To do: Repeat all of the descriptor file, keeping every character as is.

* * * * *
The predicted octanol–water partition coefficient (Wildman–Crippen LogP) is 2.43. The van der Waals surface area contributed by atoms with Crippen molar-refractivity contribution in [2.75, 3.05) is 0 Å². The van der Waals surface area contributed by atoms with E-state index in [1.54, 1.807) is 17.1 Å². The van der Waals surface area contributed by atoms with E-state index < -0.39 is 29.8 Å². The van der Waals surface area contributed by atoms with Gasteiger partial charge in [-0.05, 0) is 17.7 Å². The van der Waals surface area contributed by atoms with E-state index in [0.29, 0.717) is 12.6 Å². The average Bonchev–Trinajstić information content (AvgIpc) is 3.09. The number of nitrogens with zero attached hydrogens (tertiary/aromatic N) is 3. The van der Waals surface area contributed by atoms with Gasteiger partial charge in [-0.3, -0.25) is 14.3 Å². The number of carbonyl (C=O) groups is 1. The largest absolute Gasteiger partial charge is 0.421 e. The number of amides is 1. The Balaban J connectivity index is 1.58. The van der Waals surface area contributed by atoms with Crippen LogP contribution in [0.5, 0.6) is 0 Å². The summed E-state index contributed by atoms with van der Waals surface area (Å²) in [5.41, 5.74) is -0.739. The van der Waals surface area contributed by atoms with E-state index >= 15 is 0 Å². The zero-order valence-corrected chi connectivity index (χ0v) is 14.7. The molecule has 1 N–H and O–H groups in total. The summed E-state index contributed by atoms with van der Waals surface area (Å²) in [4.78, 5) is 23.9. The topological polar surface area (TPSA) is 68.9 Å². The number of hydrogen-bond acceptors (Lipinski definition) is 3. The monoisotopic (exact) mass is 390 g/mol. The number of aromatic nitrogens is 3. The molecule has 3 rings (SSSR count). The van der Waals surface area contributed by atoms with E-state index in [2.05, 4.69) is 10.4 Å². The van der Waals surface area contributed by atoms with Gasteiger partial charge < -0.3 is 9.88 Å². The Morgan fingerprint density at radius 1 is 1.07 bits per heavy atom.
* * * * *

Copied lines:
The predicted octanol–water partition coefficient (Wildman–Crippen LogP) is 2.43. The van der Waals surface area contributed by atoms with Crippen molar-refractivity contribution in [2.75, 3.05) is 0 Å². The van der Waals surface area contributed by atoms with E-state index in [1.54, 1.807) is 17.1 Å². The van der Waals surface area contributed by atoms with E-state index < -0.39 is 29.8 Å². The van der Waals surface area contributed by atoms with Gasteiger partial charge in [-0.05, 0) is 17.7 Å². The van der Waals surface area contributed by atoms with E-state index in [0.29, 0.717) is 12.6 Å². The average Bonchev–Trinajstić information content (AvgIpc) is 3.09. The number of nitrogens with zero attached hydrogens (tertiary/aromatic N) is 3. The van der Waals surface area contributed by atoms with Gasteiger partial charge in [-0.3, -0.25) is 14.3 Å². The number of carbonyl (C=O) groups is 1. The largest absolute Gasteiger partial charge is 0.421 e. The number of amides is 1. The Balaban J connectivity index is 1.58. The van der Waals surface area contributed by atoms with Crippen LogP contribution in [0.5, 0.6) is 0 Å². The summed E-state index contributed by atoms with van der Waals surface area (Å²) in [5.41, 5.74) is -0.739. The van der Waals surface area contributed by atoms with E-state index >= 15 is 0 Å². The zero-order valence-corrected chi connectivity index (χ0v) is 14.7. The molecule has 1 N–H and O–H groups in total. The summed E-state index contributed by atoms with van der Waals surface area (Å²) in [4.78, 5) is 23.9. The topological polar surface area (TPSA) is 68.9 Å². The number of hydrogen-bond acceptors (Lipinski definition) is 3. The monoisotopic (exact) mass is 390 g/mol. The number of aromatic nitrogens is 3. The molecule has 3 rings (SSSR count). The van der Waals surface area contributed by atoms with E-state index in [2.05, 4.69) is 10.4 Å². The van der Waals surface area contributed by atoms with Gasteiger partial charge < -0.3 is 9.88 Å². The Morgan fingerprint density at radius 1 is 1.07 bits per heavy atom.